The roads are icy because it rained last night.
This sentence contains two clauses: (1) The roads are icy and (2) because it rained last night. Each sentence has a subject (the roads & it) and a verb (are & rained), but only the first clause is a complete sentence by itself.
Notice that the subordinate clause because it rained last night slightly changes the meaning of the first sentence by adding new and important information. That’s the main purpose of subordinate clauses—to improve an independent clause with essential details.
Although subordinate clauses have both subjects and verbs, they cannot exist on their own. They contain special words called subordinating conjunctions, which connect them to independent clauses.
Common subordinating conjunctions include because, since, although, unless, and while, as well as relative pronouns like that, which, whatever, whenever, whoever, etc.
If you see a subordinating conjunction, it means that group of words is a subordinate clause. It helps to memorize them so you can easily identify different clauses. You can find a complete list of subordinating conjunctions here.
4 types of sentence structure
Depending on how you combine clauses, you can create four different types of sentence structure:
- Simple: 1 independent clause
- Compound: 2 or more independent clauses
- Complex:1 independent clause + 1 or more subordinate clauses
- Compound-Complex: 2 or more independent clauses + 1 or more subordinate clauses
Note: Sentences are also categorized by their function, i.e., declarative, interrogative, exclamation, and imperative. These are separate from the types of sentence structure (complex, compound, etc.), and the two categories can be mixed and matched. To read more about each, check out our guide on the types of sentences.
Let’s take a deeper look at each type of sentence structure and how to form it.
Simple sentences are pretty simple: just a single independent clause, no more, no less. This includes subject and verbs, but can also include objects.
“Life itself is the most wonderful fairy tale.”—Hans Christian Anderson
“Real glory springs from the silent conquest of ourselves.”—Joseph P. Thompson
A compound sentence joins together two or more independent clauses into a single sentence. You can connect the independent clauses in two ways:
- Using a comma and a coordinating conjunction (for, and, nor, but, or, yet, and so, known as FANBOYS) between the clauses.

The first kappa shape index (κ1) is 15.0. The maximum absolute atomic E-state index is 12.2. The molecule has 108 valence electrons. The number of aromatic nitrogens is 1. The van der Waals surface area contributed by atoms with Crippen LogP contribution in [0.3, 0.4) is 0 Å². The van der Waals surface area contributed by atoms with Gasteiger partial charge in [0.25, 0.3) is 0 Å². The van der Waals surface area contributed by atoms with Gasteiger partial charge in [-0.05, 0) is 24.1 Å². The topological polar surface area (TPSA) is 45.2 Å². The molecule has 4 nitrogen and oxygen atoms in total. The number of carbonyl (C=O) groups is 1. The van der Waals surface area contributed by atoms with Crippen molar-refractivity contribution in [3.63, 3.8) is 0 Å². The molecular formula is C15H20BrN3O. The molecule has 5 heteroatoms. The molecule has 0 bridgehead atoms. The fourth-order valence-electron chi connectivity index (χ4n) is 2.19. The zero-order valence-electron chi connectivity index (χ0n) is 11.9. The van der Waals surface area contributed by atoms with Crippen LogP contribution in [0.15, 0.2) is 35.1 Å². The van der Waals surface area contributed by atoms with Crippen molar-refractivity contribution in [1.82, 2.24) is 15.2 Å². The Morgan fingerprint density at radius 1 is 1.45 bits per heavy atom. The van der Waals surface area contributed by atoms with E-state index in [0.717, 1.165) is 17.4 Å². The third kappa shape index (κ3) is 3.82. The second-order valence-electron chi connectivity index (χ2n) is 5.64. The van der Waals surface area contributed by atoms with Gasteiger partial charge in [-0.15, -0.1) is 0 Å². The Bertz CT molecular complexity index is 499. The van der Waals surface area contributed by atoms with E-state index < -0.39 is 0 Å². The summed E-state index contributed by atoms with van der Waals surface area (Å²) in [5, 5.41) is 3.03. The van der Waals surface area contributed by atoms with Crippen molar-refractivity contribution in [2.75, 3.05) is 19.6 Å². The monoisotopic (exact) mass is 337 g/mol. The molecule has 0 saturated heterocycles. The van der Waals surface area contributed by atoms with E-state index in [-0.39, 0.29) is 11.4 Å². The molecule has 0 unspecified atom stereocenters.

- Using a semicolon between the clauses.
“It may seem difficult at first, but everything is difficult at first.”—Miyamoto Musashi
“Be yourself; everyone else is already taken.”—Oscar Wilde
“We know they are lying, they know they are lying, they know we know they are lying, we know they know we know they are lying, but they are still lying.”—Aleksandr Isayevich Solzhenitsyn
A complex sentence uses one main independent clause with any number of subordinate clauses. While compound sentences use coordinating conjunctions to join the clauses together, complex sentences use subordinating conjunctions, explained earlier.
If the subordinating clause comes first, use a comma before the independent clause. If the independent clause comes first, you don’t need a comma at all.
“Until the lion learns to write, every story will glorify the hunter.”—African proverb
“When a person can’t find a deep sense of meaning, they distract themselves with pleasure.”—Viktor Frankl
“It is during our darkest moments that we must focus to see the light.”—Aristotle
As the name suggests, compound-complex sentences combine compound sentences with complex sentences. They require at least two independent clauses and at least one subordinating clause. To combine them, follow the specific grammar rules for each; be sure you’re using your coordinating conjunctions and subordinating conjunctions in the right places.
“If you’re going to be crazy, you have to get paid for it, or else you’re going to be locked up.”—Hunter S. Thompson
“Don’t aim for success if you want it; just do what you love and believe in, and it will come naturally.”—David Frost